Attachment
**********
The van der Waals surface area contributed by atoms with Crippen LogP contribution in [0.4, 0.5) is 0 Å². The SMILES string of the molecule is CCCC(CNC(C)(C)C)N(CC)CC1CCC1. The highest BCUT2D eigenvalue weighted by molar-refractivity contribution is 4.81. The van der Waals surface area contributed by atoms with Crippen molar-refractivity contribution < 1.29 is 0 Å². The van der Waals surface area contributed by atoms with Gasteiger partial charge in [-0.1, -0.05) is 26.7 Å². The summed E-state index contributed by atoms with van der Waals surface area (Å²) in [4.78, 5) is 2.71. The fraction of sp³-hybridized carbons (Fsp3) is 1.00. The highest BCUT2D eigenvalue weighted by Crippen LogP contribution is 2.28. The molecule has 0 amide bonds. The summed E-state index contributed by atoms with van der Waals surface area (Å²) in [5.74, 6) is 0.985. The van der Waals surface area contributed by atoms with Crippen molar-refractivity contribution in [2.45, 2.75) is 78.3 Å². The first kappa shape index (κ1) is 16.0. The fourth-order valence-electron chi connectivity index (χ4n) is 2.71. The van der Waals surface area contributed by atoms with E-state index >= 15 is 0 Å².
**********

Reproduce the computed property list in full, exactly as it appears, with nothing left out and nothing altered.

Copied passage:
The van der Waals surface area contributed by atoms with Crippen LogP contribution in [0.4, 0.5) is 0 Å². The SMILES string of the molecule is CCCC(CNC(C)(C)C)N(CC)CC1CCC1. The highest BCUT2D eigenvalue weighted by molar-refractivity contribution is 4.81. The van der Waals surface area contributed by atoms with Crippen molar-refractivity contribution < 1.29 is 0 Å². The van der Waals surface area contributed by atoms with Gasteiger partial charge in [-0.1, -0.05) is 26.7 Å². The summed E-state index contributed by atoms with van der Waals surface area (Å²) in [4.78, 5) is 2.71. The fraction of sp³-hybridized carbons (Fsp3) is 1.00. The highest BCUT2D eigenvalue weighted by Crippen LogP contribution is 2.28. The molecule has 0 amide bonds. The summed E-state index contributed by atoms with van der Waals surface area (Å²) in [5.74, 6) is 0.985. The van der Waals surface area contributed by atoms with Crippen molar-refractivity contribution in [2.45, 2.75) is 78.3 Å². The first kappa shape index (κ1) is 16.0. The fourth-order valence-electron chi connectivity index (χ4n) is 2.71. The van der Waals surface area contributed by atoms with E-state index >= 15 is 0 Å².